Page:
I was inspired to make these when the co-op stopped selling them. These have been a staple over the last year, delicious soft foldable breads. I made the dough in my breadmaker, but it should work if you make them by hand as well.
- 1 tsp dried yeast
- 400g strong white bread flour
- 1 tsp salt
- 1 tsp sugar
- 2 tbsp olive oil
- 250ml cold water
- Put the ingredients into the breadmaker in the order listed, and set it onto the white bread dough program.
- When the dough is ready, remove it from the breadmaker and divide it into six balls. It will be a tad sticky. Cover with a damp cloth while you prepare the next bit.
- Brush a rolling surface with flour, and roll out the first couple of breads , so that they are about half a centimetre thick, and the size of the bottom of your frying pan.
- Heat a cast-iron frying pan over a medium to high heat, with a little olive oil in. Put in the first flatbread in the pan and keep preparing the next flatbreads. After about a minute and a half, the flatbread in the pan will be puffing up a little, so turn it over and cook the other side.
- As each flatbread is cooked, check to see if the pan needs oiled, and start cooking the next one. The cooked flatbreads should be placed onto a clean cloth and wrapped over to keep them warm. Pile them on top of each other as you go, as this will keep them moist and pliable.
We served with dishes of sliced radish, cucumber, olives, fried haloumi, sliced pepper and lettuce. The flatbreads fold over in half to enclose the filling; you could add tzaziki, feta cheese, salad, cooked chicken, grilled vegetables, all sorts. Having an array of potential fillings means that people can make their own favourite.
I have started making bread dough in the bread maker, and finishing it off in the oven. I find the strange shape of the pan tin in the breadmaker a bit disconcerting. The slices don’t fit well in the toaster, and I finish the loaf very quickly.
Here is my recipe for breadmaker dough. Once the machine has made the dough, I kneed it, set it to prove and then bake it. Hello to Ronnie and Peter who were asking about this.
- 1 tsp dried yeast
- 225g strong white bread flour
- 225g strong wholemeal bread flour (or any ratio to total weight 550g)
- 1 tsp sugar
- 1 tsp salt
- 1 tbsp butter or oil
- 330ml water
- Put the ingredients into the bread-maker in the order specified, and set it to the wholemeal dough bread program, or the nearest suitable setting. My machine takes just over three hours for this, including soaking the flour in the water, warming the mixture to the correct temperature, kneeding and resting the dough.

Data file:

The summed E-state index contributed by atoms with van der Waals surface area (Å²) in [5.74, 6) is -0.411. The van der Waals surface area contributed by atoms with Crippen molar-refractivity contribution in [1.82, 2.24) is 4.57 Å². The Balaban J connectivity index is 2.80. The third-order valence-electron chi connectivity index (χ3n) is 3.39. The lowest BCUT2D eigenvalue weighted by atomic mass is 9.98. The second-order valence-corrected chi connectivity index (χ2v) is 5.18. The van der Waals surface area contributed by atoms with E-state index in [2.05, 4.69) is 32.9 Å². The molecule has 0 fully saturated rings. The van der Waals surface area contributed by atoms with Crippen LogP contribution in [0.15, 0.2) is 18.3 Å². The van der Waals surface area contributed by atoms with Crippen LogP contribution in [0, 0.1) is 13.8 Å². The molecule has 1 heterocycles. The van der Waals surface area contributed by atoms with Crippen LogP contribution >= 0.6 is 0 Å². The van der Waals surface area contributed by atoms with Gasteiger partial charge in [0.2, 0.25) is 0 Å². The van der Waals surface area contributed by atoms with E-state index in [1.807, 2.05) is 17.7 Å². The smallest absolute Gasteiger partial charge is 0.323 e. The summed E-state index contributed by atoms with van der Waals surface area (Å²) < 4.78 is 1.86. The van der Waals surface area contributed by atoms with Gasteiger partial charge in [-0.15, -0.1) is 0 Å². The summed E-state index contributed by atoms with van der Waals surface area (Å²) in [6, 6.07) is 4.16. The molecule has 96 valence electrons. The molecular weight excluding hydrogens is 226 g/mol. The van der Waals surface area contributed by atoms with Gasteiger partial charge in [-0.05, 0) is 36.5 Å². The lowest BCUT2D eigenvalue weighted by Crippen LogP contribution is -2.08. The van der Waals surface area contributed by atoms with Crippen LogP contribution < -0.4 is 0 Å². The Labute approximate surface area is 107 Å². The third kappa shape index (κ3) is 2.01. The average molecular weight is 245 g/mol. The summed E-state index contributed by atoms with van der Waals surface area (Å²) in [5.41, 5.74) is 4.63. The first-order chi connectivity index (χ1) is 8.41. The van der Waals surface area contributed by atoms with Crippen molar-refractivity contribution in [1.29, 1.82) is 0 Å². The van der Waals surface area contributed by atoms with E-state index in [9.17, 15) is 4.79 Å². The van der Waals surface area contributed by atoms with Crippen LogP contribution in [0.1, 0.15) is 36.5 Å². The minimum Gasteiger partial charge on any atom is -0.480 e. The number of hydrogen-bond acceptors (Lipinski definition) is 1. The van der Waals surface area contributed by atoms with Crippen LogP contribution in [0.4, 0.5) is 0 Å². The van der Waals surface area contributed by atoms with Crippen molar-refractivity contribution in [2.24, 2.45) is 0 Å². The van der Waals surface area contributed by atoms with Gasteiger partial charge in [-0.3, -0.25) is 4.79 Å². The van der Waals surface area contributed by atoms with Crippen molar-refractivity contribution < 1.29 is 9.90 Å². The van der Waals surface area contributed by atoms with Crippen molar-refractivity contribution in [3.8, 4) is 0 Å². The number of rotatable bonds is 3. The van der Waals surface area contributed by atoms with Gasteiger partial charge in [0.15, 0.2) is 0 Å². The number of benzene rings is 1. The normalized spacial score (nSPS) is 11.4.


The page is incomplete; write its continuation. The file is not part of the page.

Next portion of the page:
- When the dough is made, remove from the bread maker, kneed it again for around 5 minutes. Try not to add any more flour. If the dough is a bit sticky to start with, try oiling your hands.
- Shape and roll the dough into a loaf shape, and put it in a large, greased, loaf tin. Cover, and set it to one side to rise.
- Meanwhile, heat the oven to 200C. When the dough has risen to double, put it in the hot oven and bake for 33 minutes or so.
As I am the only person who likes wholemeal bread in the house, I put half in the freezer so it doesn’t go mouldy. You can, of course, experiment with the basic recipe to customise it.
Hello Annie – this is the recipe that Malcolm has been playing with. We’ve had several versions at home before he took it to the coastguard last night. The original recipe is from Fika and Hygge, by Bronte Aurell. Malcolm has been testing out making the sticky dough in the breadmaker.
Brunsviger, or Brunswick Bun, is like a large flat cinnamon bun, soaked in brown sugar and spices.
For the bread base:
- 2 1/2 tsp dried yeast
- 250ml whole milk
- 1 1/2 tsp ground cardamom
- 1 egg yolk
- 350g strong white bread flour
- 40g caster sugar
- 100g butter
- 1 tsp salt
For the topping:
- 175g softened butter
- 225g dark soft brown sugar
- 4 tbsp golden syrup
- vanilla extract
- Optional, 1 tbsp cinnamon
- Put the ingredients for the bread dough into the bread maker in the order on the list. Program the bread maker for dough.
- When the bread maker has done its stuff, make the topping. Whisk the butter with 200g of the dark sugar, golden syrum and vanilla extract.
- Tip out the dough, knock it back and kneed it. If you need a little more flour it is OK to add it now.
- Transfer the dough to a baking tin, we used our medium roasting tin to contain any leaks. Stretch the dough to the sides of the pan, and use your fingers to poke holes in the dough as if you are making focaccia. The more holes the better.